This makes for a very interesting turning of common formula. Some 6 or 7 months pass inbetween act 1 and act 2 and we have Wayne with a bullet resting against his spine, causing him sever spasms and partial paralysis at random moments and you have Mitchum’s character, who goes from badass, completely together JP to incompetant drunkard, which gives us much more handicapped heroes than expected.
In RIO BRAVO, Dean Martin was a mess when we first meet him and his journey is explored much more thoroughly, but Mitchum isn’t given that much luxury, so what they end up doing is make him much more extremely affected. It’s almost more like he is high on meth than just constantly drunk.
I’m sure there must be a PULP FICTION Bealtes or Elvis thing going on between RIO BRAVO and EL DORADO, people constantly arguing which is the better movie. I have to say, like a proud parent, I love them both, but I will admit that RIO BRAVO has the edge for me.
There’s something to RIO BRAVO, a class and elegance, that is lacking in EL DORADO, even if EL DORADO has a much more layered and interesting young sidekick in James Caan’s Mississippi. Arthur Hunnicut is great in the Walter Brennan role, but Brennan is hands down the best character actor and gives so much personality to the bitter, complaining, but loyal deputy that I just can’t help but give the edge to RIO BRAVO.
It’s mostly in Howard Hawks’ filmmaking, though. EL DORADO is very inventive, but Hawks doesn’t nail the iconography he was able to in RIO BRAVO. However, it’s almost pointless trying to compare and contrast these movies and I feel bad for doing it. Both movies are great and if you mash them up together I think they fill each others’ weaknesses very well, which leads me to believe that an amalgam of both movies makes the perfect version of this story, with most of it being RIO BRAVO for it’s perfect pace, iconography, score, cinematography, but also EL DORADO trading in some of it’s far superior casting, most notably with James Caan’s character.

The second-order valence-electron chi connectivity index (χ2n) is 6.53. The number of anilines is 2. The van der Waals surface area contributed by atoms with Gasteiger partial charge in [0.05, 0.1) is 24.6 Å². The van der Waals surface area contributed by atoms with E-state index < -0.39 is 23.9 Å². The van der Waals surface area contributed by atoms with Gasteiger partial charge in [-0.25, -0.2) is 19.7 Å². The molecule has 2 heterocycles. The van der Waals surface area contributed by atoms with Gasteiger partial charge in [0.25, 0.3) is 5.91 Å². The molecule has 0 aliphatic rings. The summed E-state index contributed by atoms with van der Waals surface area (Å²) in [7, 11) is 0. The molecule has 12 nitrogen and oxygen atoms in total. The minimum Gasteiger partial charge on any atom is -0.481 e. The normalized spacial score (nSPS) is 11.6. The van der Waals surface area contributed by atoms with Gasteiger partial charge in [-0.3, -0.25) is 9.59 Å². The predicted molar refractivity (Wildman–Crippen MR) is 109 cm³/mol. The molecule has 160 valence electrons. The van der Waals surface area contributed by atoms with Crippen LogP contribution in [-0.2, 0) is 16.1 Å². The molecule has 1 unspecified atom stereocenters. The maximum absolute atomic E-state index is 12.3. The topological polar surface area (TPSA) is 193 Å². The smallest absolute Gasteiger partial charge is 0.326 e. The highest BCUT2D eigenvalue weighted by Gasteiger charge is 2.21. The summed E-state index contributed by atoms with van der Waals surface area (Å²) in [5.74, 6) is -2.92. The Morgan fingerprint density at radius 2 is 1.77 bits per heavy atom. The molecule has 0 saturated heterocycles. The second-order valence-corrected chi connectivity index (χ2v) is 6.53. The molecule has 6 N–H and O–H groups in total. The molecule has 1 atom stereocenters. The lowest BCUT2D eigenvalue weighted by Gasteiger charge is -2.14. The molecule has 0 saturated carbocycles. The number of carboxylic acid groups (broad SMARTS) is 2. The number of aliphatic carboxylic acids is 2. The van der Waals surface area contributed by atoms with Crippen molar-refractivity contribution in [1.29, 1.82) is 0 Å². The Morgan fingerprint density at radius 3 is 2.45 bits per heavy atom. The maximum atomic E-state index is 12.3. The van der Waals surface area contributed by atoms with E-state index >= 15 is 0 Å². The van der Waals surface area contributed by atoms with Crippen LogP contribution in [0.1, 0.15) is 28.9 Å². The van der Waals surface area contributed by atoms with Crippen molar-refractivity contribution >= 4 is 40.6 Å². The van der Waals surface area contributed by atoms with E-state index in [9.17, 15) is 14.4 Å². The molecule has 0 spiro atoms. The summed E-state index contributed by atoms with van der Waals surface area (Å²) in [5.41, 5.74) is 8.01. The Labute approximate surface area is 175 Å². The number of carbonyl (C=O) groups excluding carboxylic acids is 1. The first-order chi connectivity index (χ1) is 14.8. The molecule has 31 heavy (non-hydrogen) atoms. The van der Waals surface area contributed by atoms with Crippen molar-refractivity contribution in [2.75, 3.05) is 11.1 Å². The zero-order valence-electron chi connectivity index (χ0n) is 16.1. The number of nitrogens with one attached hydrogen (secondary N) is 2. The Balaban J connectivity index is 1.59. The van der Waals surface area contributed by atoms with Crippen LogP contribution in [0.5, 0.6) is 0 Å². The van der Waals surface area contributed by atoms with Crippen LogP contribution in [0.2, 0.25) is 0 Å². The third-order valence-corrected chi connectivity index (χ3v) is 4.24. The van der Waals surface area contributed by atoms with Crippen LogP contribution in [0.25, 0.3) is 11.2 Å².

Final Thoughts: Great little movie and a perfect double feature with RIO BRAVO. It is just different enough to not make itself feel like a complete retread of RIO BRAVO, but not so different that it’s unrecognizable. A real fun, entertaining and often times beautiful movie. Definitely give it a shot.
Here’s what we have lined up for the next week:
Saturday, November 15th: THE GAMBLER (1974)
Sunday, November 16th: ONCE UPON A TIME IN AMERICA (1984)
Monday, November 17th: SALVADOR (1986)
Tuesday, November 18th: BEST SELLER (1987)
Wednesday, November 19th: THE HOLCROT COVENANT (1985)
Thursday, November 20th: BIRDMAN OF ALCATRAZ (1962)
Friday, November 21st: WHITE HEAT (1949)
There's another classic we'll be hitting on the AMAD column, White Heat. But first we have a James Caan-a-thon, which leads into a James Woods-a-paloosa. It's a man's man week, I guess. See you folks tomorrow for THE GAMBLER, following Mr. Jimmy the Dream Caan.
June 2nd: Harper
June 3rd: The Drowning Pool
June 4th: Papillon
June 5th: Gun Crazy
June 6th: Never So Few
June 7th: A Hole In The Head
June 8th: Some Came Running
June 9th: Rio Bravo
June 10th: Point Blank
June 11th: Pocket Money
June 12th: Cool Hand Luke
June 13th: The Asphalt Jungle
June 14th: Clash By Night
June 15th: Scarlet Street
June 16th: Killer Bait (aka Too Late For Tears)
June 17th: Robinson Crusoe On Mars
June 18th: City For Conquest
June 19th: San Quentin
June 20th: 42nd Street
June 21st: Dames
June 22nd: Gold Diggers of 1935
June 23rd: Murder, My Sweet
June 24th: Born To Kill
June 25th: The Sound of Music
June 26th: Torn Curtain
June 27th: The Left Handed Gun
June 28th: Caligula
June 29th: The Elephant Man
June 30th: The Good Father
July 1st: Shock Treatment
July 2nd: Flashback
July 3rd: Klute
July 4th: On Golden Pond
July 5th: The Cowboys
July 6th: The Alamo
July 7th: Sands of Iwo Jima
July 8th: Wake of the Red Witch
July 9th: D.O.A.
July 10th: Shadow of A Doubt
July 11th: The Matchmaker
July 12th: The Black Hole
July 13th: Vengeance Is Mine
July 14th: Strange Invaders
July 15th: Sleuth
July 16th: Frenzy
July 17th: Kingdom of Heaven: The Director’s Cut
July 18th: Cadillac Man
July 19th: The Sure Thing
July 20th: Moving Violations
July 21st: Meatballs
July 22nd: Cast a Giant Shadow
July 23rd: Out of the Past
July 24th: The Big Steal
July 25th: Where Danger Lives
July 26th: Crossfire
July 27th: Ricco, The Mean Machine
July 28th: In Harm’s Way
July 29th: Firecreek
July 30th: The Cheyenne Social Club
July 31st: The Man Who Knew Too Much
August 1st: The Spirit of St. Louis
August 2nd: Von Ryan’s Express
August 3rd: Can-Can
August 4th: Desperate Characters
August 5th: The Possession of Joel Delaney
August 6th: Quackser Fortune Has A Cousin In The Bronx
August 7th: Start the Revolution Without Me
August 8th: Hell Is A City
August 9th: The Pied Piper
August 10th: Partners
August 11th: Barry Lyndon
August 12th: The Skull
August 13th: The Hellfire Club